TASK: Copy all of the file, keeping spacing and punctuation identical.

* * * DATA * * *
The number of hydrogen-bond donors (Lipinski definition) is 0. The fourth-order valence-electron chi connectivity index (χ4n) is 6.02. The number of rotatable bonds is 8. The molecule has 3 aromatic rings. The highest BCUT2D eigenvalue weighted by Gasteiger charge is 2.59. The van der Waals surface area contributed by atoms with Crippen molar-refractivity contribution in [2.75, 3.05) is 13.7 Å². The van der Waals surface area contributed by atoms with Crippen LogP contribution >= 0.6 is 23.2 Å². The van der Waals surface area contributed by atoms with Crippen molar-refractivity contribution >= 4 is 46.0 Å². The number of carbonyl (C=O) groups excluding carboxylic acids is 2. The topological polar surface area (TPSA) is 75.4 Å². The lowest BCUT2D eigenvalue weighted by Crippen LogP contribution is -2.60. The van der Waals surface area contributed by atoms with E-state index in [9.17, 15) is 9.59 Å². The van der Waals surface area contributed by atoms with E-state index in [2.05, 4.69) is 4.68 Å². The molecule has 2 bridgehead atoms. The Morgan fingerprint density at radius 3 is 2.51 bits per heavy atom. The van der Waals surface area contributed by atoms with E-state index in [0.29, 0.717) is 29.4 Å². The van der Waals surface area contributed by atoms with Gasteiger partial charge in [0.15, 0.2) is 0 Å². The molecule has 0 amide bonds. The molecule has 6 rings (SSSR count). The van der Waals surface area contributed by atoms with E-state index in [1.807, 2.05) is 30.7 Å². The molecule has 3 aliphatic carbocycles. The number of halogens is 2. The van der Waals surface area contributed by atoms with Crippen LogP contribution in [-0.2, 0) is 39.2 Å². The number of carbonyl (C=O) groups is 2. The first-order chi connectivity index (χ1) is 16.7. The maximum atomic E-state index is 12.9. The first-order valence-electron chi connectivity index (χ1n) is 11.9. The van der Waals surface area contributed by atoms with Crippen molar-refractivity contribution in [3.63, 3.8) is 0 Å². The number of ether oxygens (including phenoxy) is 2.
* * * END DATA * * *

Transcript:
The number of hydrogen-bond donors (Lipinski definition) is 0. The fourth-order valence-electron chi connectivity index (χ4n) is 6.02. The number of rotatable bonds is 8. The molecule has 3 aromatic rings. The highest BCUT2D eigenvalue weighted by Gasteiger charge is 2.59. The van der Waals surface area contributed by atoms with Crippen molar-refractivity contribution in [2.75, 3.05) is 13.7 Å². The van der Waals surface area contributed by atoms with Crippen LogP contribution >= 0.6 is 23.2 Å². The van der Waals surface area contributed by atoms with Crippen molar-refractivity contribution >= 4 is 46.0 Å². The number of carbonyl (C=O) groups excluding carboxylic acids is 2. The topological polar surface area (TPSA) is 75.4 Å². The lowest BCUT2D eigenvalue weighted by Crippen LogP contribution is -2.60. The van der Waals surface area contributed by atoms with E-state index in [9.17, 15) is 9.59 Å². The van der Waals surface area contributed by atoms with E-state index in [2.05, 4.69) is 4.68 Å². The molecule has 2 bridgehead atoms. The Morgan fingerprint density at radius 3 is 2.51 bits per heavy atom. The van der Waals surface area contributed by atoms with E-state index in [0.29, 0.717) is 29.4 Å². The van der Waals surface area contributed by atoms with Gasteiger partial charge in [0.15, 0.2) is 0 Å². The molecule has 0 amide bonds. The molecule has 6 rings (SSSR count). The van der Waals surface area contributed by atoms with E-state index in [1.807, 2.05) is 30.7 Å². The molecule has 3 aliphatic carbocycles. The number of halogens is 2. The van der Waals surface area contributed by atoms with Crippen LogP contribution in [-0.2, 0) is 39.2 Å². The number of carbonyl (C=O) groups is 2. The first-order chi connectivity index (χ1) is 16.7. The maximum atomic E-state index is 12.9. The first-order valence-electron chi connectivity index (χ1n) is 11.9. The van der Waals surface area contributed by atoms with Crippen molar-refractivity contribution in [3.63, 3.8) is 0 Å². The number of ether oxygens (including phenoxy) is 2.